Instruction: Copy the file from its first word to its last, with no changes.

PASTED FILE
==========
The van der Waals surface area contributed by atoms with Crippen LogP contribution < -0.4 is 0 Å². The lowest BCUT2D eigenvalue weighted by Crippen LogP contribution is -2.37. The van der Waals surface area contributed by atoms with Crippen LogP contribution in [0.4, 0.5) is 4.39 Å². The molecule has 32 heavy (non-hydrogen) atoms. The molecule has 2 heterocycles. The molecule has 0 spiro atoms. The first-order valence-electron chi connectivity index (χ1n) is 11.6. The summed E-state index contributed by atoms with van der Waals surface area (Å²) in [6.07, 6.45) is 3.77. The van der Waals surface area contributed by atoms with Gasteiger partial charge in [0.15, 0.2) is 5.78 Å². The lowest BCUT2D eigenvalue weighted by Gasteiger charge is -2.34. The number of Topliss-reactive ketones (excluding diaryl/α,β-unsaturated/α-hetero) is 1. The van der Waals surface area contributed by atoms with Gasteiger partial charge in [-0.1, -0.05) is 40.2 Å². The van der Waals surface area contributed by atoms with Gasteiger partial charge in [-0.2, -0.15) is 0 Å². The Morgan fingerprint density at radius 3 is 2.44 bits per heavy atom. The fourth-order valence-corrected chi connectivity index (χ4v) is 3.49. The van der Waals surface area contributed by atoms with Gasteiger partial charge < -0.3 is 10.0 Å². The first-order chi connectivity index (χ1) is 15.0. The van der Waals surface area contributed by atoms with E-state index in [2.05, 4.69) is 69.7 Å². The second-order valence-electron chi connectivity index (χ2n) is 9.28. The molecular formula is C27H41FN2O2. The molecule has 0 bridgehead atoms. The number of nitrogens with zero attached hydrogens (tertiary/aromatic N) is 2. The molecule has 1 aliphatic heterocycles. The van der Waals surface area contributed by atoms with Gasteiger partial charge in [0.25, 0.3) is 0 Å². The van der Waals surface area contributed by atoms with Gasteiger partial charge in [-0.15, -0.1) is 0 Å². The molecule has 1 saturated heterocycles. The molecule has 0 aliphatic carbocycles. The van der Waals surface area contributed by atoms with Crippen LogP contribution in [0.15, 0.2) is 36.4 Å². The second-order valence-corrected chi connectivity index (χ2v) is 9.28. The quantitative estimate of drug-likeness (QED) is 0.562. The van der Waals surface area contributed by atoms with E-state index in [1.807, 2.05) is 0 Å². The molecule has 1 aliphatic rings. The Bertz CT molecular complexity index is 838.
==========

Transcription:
The van der Waals surface area contributed by atoms with Crippen LogP contribution < -0.4 is 0 Å². The lowest BCUT2D eigenvalue weighted by Crippen LogP contribution is -2.37. The van der Waals surface area contributed by atoms with Crippen LogP contribution in [0.4, 0.5) is 4.39 Å². The molecule has 32 heavy (non-hydrogen) atoms. The molecule has 2 heterocycles. The molecule has 0 spiro atoms. The first-order valence-electron chi connectivity index (χ1n) is 11.6. The summed E-state index contributed by atoms with van der Waals surface area (Å²) in [6.07, 6.45) is 3.77. The van der Waals surface area contributed by atoms with Gasteiger partial charge in [0.15, 0.2) is 5.78 Å². The lowest BCUT2D eigenvalue weighted by Gasteiger charge is -2.34. The number of Topliss-reactive ketones (excluding diaryl/α,β-unsaturated/α-hetero) is 1. The van der Waals surface area contributed by atoms with Gasteiger partial charge in [-0.1, -0.05) is 40.2 Å². The van der Waals surface area contributed by atoms with Gasteiger partial charge in [-0.2, -0.15) is 0 Å². The Morgan fingerprint density at radius 3 is 2.44 bits per heavy atom. The fourth-order valence-corrected chi connectivity index (χ4v) is 3.49. The van der Waals surface area contributed by atoms with Gasteiger partial charge < -0.3 is 10.0 Å². The first-order chi connectivity index (χ1) is 15.0. The van der Waals surface area contributed by atoms with E-state index in [2.05, 4.69) is 69.7 Å². The second-order valence-electron chi connectivity index (χ2n) is 9.28. The molecular formula is C27H41FN2O2. The molecule has 0 bridgehead atoms. The number of nitrogens with zero attached hydrogens (tertiary/aromatic N) is 2. The molecule has 1 aliphatic heterocycles. The van der Waals surface area contributed by atoms with Gasteiger partial charge in [0.25, 0.3) is 0 Å². The van der Waals surface area contributed by atoms with Gasteiger partial charge in [-0.15, -0.1) is 0 Å². The molecule has 1 saturated heterocycles. The molecule has 0 aliphatic carbocycles. The van der Waals surface area contributed by atoms with Crippen LogP contribution in [0.15, 0.2) is 36.4 Å². The second-order valence-corrected chi connectivity index (χ2v) is 9.28. The quantitative estimate of drug-likeness (QED) is 0.562. The van der Waals surface area contributed by atoms with E-state index in [1.807, 2.05) is 0 Å². The molecule has 1 aliphatic rings. The Bertz CT molecular complexity index is 838.